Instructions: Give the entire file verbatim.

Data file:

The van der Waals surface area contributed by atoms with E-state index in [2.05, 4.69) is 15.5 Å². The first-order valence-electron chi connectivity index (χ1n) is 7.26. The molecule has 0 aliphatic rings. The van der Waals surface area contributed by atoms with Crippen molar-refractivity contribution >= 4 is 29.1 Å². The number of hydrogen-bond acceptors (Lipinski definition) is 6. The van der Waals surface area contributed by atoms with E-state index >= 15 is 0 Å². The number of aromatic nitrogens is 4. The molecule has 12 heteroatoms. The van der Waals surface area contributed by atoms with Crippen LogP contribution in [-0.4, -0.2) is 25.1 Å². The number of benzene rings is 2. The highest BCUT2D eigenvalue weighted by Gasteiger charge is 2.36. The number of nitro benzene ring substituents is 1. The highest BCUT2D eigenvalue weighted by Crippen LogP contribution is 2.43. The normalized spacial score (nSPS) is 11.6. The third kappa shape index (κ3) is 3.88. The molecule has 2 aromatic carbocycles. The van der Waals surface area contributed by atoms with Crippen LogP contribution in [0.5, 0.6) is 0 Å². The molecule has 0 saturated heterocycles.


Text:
The van der Waals surface area contributed by atoms with E-state index in [2.05, 4.69) is 15.5 Å². The first-order valence-electron chi connectivity index (χ1n) is 7.26. The molecule has 0 aliphatic rings. The van der Waals surface area contributed by atoms with Crippen molar-refractivity contribution >= 4 is 29.1 Å². The number of hydrogen-bond acceptors (Lipinski definition) is 6. The van der Waals surface area contributed by atoms with E-state index >= 15 is 0 Å². The number of aromatic nitrogens is 4. The molecule has 12 heteroatoms. The van der Waals surface area contributed by atoms with Crippen LogP contribution in [-0.4, -0.2) is 25.1 Å². The number of benzene rings is 2. The highest BCUT2D eigenvalue weighted by Gasteiger charge is 2.36. The number of nitro benzene ring substituents is 1. The highest BCUT2D eigenvalue weighted by Crippen LogP contribution is 2.43. The normalized spacial score (nSPS) is 11.6. The third kappa shape index (κ3) is 3.88. The molecule has 2 aromatic carbocycles. The van der Waals surface area contributed by atoms with Crippen LogP contribution in [0.5, 0.6) is 0 Å². The molecule has 0 saturated heterocycles.